Road safety and driver behaviour are on Bernie's mind this week; the Road Safety Authority roadshow vehicle was in Mullingar recently (pictured).

The Irish version of ‘the great equaliser’

In America, that great nation of opportunity, where even a hustler can turn into a hero, owning a gun – or 20 of them – is regarded as its citizen’s most fundamental right. When everybody owns a gun, it gives no advantage to anybody – just levels the playing field and more people die. ‘An eye for an eye makes everybody blind!’

The Yanks refer to the gun as ‘the great equaliser’. In fact, there is a Smith and Wesson handgun with the official name of ‘The Equalizer’.

Thank God we have strict gun control in Ireland, and therefore no requirement for that particular ‘equaliser’. But do we harbour any other form of equaliser in our everyday lives? I’m afraid that we do; the motor vehicle in Ireland has become our equaliser. Just as lethal as an American gun, the car has become our modern equaliser. And like the gun in America, the car in Ireland is entitled to be owned by every citizen over the age of 17.

The fact that it is legal to own a gun or a car doesn’t mean that there are some owners from whom these weapons should be taken. Just as the most worthless human being can pull a trigger, so too can any idiot get behind the wheel of a car. The most timid, five-foot-nothing misfit becomes all powerful in a driver’s seat – because the car is our great equaliser.

The only reason for the ever-increasing slaughter on our roads is because more drivers are taking risks and acting more aggressively. Everyone I speak to has the same story: aggressive driving and road rage are on the increase. Some say that the stress caused by Covid is responsible for unbelievable acts of kamikaze driving. I think such behaviour was on the increase before Covid.

More and more, I am driving in a line of traffic; perhaps the line is moving 10km under the permitted speed. The narrow Westport road between Strokestown and Ballaghaderreen on a Friday afternoon springs to mind, as I travel it on a lot of Fridays. Every bit of straight stretch, and a yahoo (most often in a ‘D’ reg car) will pull out and accelerate until a flashing truck forces him back in line. Somebody in the line will brake hard to let him back in, rather than cause a crash. (Note I said ‘crash’, not ‘accident’.) Then another hero from behind sees how it works and pulls out and does the same thing.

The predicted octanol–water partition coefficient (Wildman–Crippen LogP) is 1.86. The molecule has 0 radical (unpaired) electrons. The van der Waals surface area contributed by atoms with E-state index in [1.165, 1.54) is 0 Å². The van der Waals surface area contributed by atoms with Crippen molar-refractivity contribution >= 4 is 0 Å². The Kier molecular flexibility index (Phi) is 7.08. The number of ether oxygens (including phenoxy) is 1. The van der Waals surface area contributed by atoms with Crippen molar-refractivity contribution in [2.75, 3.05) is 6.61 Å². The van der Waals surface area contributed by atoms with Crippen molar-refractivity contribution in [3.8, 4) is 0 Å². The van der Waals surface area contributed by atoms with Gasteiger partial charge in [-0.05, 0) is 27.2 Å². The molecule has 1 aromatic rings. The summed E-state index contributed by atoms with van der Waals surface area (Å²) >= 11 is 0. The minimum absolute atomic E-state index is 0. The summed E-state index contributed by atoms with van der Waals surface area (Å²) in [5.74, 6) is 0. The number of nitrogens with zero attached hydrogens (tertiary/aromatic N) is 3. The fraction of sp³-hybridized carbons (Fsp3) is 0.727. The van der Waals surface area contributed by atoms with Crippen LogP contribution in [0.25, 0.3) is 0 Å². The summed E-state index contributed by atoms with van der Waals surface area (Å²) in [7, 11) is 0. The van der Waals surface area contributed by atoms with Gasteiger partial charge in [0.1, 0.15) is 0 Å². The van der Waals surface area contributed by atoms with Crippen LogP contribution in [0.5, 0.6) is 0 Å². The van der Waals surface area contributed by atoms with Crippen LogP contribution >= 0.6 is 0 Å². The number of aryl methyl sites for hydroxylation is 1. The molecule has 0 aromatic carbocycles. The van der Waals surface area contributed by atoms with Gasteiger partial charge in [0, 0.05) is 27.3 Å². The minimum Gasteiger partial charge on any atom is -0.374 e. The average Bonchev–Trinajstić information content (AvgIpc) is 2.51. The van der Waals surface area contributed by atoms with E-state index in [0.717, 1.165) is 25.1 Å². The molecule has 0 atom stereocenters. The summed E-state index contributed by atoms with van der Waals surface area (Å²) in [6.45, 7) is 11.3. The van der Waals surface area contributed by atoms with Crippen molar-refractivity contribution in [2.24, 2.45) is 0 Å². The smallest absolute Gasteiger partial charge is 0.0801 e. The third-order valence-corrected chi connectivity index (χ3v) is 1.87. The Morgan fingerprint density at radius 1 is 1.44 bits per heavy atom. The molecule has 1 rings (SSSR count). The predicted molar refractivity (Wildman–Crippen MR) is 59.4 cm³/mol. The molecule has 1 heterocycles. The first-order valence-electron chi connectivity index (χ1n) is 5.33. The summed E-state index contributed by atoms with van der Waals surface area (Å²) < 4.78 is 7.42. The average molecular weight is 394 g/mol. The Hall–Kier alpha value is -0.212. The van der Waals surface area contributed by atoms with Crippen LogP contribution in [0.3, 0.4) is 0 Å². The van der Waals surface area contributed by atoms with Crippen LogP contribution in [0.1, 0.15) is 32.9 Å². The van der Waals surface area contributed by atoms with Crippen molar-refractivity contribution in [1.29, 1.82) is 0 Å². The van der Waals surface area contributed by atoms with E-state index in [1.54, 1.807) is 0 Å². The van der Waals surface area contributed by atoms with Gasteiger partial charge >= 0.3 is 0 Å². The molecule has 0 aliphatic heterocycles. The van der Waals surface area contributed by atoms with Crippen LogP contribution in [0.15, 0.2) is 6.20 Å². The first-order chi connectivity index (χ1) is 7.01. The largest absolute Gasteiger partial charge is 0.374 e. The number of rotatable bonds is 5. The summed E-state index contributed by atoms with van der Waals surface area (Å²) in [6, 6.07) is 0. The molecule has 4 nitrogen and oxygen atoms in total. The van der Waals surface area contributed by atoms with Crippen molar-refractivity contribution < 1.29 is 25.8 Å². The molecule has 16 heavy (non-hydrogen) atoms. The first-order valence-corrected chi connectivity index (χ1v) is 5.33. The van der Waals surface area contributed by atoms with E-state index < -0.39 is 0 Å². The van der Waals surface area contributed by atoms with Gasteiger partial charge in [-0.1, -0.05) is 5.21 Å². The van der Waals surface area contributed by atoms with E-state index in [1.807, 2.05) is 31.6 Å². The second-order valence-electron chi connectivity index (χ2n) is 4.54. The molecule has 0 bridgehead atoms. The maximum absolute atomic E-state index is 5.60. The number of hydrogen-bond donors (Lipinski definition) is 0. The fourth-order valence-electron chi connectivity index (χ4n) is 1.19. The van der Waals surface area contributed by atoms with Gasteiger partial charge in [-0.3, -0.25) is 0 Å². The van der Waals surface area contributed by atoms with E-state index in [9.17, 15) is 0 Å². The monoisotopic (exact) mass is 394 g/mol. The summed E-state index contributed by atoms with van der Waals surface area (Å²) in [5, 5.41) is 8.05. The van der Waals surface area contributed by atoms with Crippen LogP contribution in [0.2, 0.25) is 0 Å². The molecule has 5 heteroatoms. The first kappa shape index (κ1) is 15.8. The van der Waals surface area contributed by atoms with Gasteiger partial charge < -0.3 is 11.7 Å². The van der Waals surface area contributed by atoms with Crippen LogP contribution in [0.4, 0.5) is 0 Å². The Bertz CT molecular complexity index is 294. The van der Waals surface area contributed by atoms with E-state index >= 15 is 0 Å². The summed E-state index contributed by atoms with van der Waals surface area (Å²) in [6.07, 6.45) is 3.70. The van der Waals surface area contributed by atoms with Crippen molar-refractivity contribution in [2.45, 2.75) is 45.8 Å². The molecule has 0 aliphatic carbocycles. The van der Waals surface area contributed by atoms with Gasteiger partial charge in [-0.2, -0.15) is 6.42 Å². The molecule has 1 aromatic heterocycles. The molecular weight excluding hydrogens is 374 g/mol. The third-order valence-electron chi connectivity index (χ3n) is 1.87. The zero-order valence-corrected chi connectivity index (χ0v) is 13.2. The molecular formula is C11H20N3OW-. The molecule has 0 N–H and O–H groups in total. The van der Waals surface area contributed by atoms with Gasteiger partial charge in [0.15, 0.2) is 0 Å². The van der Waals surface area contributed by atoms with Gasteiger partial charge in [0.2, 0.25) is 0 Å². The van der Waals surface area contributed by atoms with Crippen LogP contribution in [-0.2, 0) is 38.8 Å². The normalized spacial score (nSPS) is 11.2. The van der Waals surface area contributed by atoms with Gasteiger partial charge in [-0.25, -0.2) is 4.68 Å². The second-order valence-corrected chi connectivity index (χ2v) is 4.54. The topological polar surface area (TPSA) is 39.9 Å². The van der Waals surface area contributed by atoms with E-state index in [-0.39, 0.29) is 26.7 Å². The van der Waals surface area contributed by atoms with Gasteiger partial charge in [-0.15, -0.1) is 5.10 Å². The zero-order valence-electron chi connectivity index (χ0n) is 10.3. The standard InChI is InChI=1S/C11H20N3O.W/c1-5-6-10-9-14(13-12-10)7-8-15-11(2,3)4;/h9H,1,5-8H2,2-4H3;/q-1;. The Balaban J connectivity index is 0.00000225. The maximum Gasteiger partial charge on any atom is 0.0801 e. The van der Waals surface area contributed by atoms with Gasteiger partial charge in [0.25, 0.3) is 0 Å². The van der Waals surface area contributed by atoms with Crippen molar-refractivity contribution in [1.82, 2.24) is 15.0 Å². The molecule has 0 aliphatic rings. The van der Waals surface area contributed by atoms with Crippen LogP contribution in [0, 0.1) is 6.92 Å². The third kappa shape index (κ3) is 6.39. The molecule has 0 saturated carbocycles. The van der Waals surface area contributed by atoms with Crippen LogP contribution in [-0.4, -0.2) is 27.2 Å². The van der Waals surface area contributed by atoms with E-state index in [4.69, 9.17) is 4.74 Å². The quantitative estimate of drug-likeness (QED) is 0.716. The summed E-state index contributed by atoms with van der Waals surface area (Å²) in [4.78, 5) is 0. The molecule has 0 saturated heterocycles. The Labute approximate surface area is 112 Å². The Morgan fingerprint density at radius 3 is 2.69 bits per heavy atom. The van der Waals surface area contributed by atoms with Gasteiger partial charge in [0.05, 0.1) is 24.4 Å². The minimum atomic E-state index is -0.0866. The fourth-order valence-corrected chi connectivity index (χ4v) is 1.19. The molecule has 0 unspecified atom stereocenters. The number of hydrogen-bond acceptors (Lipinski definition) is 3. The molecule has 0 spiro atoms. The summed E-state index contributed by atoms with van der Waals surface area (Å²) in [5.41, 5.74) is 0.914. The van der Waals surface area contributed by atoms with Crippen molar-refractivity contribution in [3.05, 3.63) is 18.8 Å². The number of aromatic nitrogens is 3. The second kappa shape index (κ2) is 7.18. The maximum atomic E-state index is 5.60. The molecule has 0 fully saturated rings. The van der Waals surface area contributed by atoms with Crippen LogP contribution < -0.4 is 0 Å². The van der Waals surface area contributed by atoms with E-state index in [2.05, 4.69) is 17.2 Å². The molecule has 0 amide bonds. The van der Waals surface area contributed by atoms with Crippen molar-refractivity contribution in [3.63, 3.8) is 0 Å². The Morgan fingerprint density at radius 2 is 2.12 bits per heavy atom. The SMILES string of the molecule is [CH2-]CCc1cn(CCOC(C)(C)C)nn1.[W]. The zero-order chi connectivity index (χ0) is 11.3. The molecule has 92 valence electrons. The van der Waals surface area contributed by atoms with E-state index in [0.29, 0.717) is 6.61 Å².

When I worked underground for ‘International Nickel’ in Canada, there was always a safety slogan displayed on the headframe. It was changed every week, and you could be asked by a boss at any time to state the slogan of the day. One that I remember in particular said; ‘ACCIDENTS DON’T HAPPEN – THEY ARE CAUSED’.

It is now a minority of drivers who use the traffic indicator as a courtesy or statement of intent – especially on roundabouts. It has become an aggressive, threatening message that ‘I am coming in or out’. Another bit of intimidation is where the vehicle is driving up your backside to force you to the hard shoulder. At best, it is as clear as an undipped headlight that incivility is on the rise and an acceptable part of everyday road use.

All of us have an inflated notion of our own safety and security in our vehicle-bubbles. Modern cars are so quiet and comfortable to drive that we have a false sense of ‘it will always be the other fellow’. I am not a slow driver, and I have been lucky on a few occasion. That is dangerous complacency that I would say most of us are guilty on occasion. It is different from the reckless ‘FU’ individual behind the wheel of his ‘equaliser’.

Nobody can disagree that the problem exists. Like the use of the gun in America, it is mostly innocent people who die on our carnage-strewn roads. And like the gunman, the Irish equivalent will sometimes turn the weapon on himself.

So, if we all know the problem, does anybody have a solution? More traffic police are badly required, but you cannot police the problem, nor is it possible to have a garda car on every stretch of road.

What about drones? Surely if drones can take photos of any spot on the planet, and even drop precision bombs in conflicts, they can identify dangerous driving and help to prosecute the offenders.

One crumb of comfort for any Irish victim of the equaliser is that, unlike the American version, if he doesn’t nail you at the first attempt, he won’t have a gun in the glove compartment to finish the job!

Don’t Forget

Driving a car would be a much greater pleasure if motorists would use their heads as much as they use their horns.